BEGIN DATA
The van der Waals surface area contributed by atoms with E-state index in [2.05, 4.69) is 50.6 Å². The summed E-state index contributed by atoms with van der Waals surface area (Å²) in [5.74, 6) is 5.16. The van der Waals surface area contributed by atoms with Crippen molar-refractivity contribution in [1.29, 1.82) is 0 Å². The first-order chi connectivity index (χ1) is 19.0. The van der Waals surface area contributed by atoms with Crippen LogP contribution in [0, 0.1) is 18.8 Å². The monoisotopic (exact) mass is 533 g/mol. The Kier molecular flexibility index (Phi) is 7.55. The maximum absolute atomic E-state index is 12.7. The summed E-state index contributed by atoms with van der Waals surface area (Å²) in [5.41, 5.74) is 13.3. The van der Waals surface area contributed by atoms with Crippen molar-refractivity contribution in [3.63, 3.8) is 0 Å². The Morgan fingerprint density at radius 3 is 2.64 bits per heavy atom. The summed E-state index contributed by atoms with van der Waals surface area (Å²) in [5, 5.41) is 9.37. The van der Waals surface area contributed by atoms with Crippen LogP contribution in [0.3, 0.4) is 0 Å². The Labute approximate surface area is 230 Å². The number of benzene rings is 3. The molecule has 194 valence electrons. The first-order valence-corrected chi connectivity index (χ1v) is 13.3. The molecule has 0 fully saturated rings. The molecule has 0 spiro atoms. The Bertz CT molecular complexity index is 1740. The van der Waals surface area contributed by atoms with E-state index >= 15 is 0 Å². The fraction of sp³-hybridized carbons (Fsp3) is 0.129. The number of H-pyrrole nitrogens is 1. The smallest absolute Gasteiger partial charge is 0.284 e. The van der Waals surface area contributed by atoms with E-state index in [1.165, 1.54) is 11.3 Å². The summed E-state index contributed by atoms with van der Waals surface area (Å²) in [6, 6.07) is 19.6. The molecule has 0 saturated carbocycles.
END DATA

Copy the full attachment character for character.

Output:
The van der Waals surface area contributed by atoms with E-state index in [2.05, 4.69) is 50.6 Å². The summed E-state index contributed by atoms with van der Waals surface area (Å²) in [5.74, 6) is 5.16. The van der Waals surface area contributed by atoms with Crippen molar-refractivity contribution in [1.29, 1.82) is 0 Å². The first-order chi connectivity index (χ1) is 19.0. The van der Waals surface area contributed by atoms with Crippen LogP contribution in [0, 0.1) is 18.8 Å². The monoisotopic (exact) mass is 533 g/mol. The Kier molecular flexibility index (Phi) is 7.55. The maximum absolute atomic E-state index is 12.7. The summed E-state index contributed by atoms with van der Waals surface area (Å²) in [5.41, 5.74) is 13.3. The van der Waals surface area contributed by atoms with Crippen molar-refractivity contribution in [3.63, 3.8) is 0 Å². The Morgan fingerprint density at radius 3 is 2.64 bits per heavy atom. The summed E-state index contributed by atoms with van der Waals surface area (Å²) in [5, 5.41) is 9.37. The van der Waals surface area contributed by atoms with Crippen LogP contribution in [0.3, 0.4) is 0 Å². The Labute approximate surface area is 230 Å². The number of benzene rings is 3. The molecule has 194 valence electrons. The first-order valence-corrected chi connectivity index (χ1v) is 13.3. The molecule has 0 fully saturated rings. The molecule has 0 spiro atoms. The Bertz CT molecular complexity index is 1740. The van der Waals surface area contributed by atoms with E-state index >= 15 is 0 Å². The fraction of sp³-hybridized carbons (Fsp3) is 0.129. The number of H-pyrrole nitrogens is 1. The smallest absolute Gasteiger partial charge is 0.284 e. The van der Waals surface area contributed by atoms with E-state index in [1.165, 1.54) is 11.3 Å². The summed E-state index contributed by atoms with van der Waals surface area (Å²) in [6, 6.07) is 19.6. The molecule has 0 saturated carbocycles.